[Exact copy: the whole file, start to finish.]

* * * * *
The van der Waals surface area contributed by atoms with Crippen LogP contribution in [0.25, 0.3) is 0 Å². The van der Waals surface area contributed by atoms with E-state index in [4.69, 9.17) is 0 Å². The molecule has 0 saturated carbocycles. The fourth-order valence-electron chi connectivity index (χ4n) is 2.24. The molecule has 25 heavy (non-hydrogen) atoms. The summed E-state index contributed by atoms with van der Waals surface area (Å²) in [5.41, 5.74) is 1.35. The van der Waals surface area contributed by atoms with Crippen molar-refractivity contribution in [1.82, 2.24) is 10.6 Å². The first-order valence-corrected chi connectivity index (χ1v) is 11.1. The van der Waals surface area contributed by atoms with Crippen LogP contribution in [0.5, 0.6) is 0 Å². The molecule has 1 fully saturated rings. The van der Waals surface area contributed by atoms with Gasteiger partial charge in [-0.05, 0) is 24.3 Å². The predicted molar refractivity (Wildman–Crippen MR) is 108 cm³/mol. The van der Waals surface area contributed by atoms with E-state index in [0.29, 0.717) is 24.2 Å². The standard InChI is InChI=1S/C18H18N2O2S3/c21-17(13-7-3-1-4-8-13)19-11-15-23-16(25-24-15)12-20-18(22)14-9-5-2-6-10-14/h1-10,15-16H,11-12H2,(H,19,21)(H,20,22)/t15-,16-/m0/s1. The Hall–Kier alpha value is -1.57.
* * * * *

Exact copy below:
The van der Waals surface area contributed by atoms with Crippen LogP contribution in [0.25, 0.3) is 0 Å². The van der Waals surface area contributed by atoms with E-state index in [4.69, 9.17) is 0 Å². The molecule has 0 saturated carbocycles. The fourth-order valence-electron chi connectivity index (χ4n) is 2.24. The molecule has 25 heavy (non-hydrogen) atoms. The summed E-state index contributed by atoms with van der Waals surface area (Å²) in [5.41, 5.74) is 1.35. The van der Waals surface area contributed by atoms with Crippen molar-refractivity contribution in [1.82, 2.24) is 10.6 Å². The first-order valence-corrected chi connectivity index (χ1v) is 11.1. The van der Waals surface area contributed by atoms with Crippen LogP contribution in [0.5, 0.6) is 0 Å². The molecule has 1 fully saturated rings. The van der Waals surface area contributed by atoms with Gasteiger partial charge in [-0.05, 0) is 24.3 Å². The predicted molar refractivity (Wildman–Crippen MR) is 108 cm³/mol. The van der Waals surface area contributed by atoms with E-state index in [0.29, 0.717) is 24.2 Å². The standard InChI is InChI=1S/C18H18N2O2S3/c21-17(13-7-3-1-4-8-13)19-11-15-23-16(25-24-15)12-20-18(22)14-9-5-2-6-10-14/h1-10,15-16H,11-12H2,(H,19,21)(H,20,22)/t15-,16-/m0/s1. The Hall–Kier alpha value is -1.57.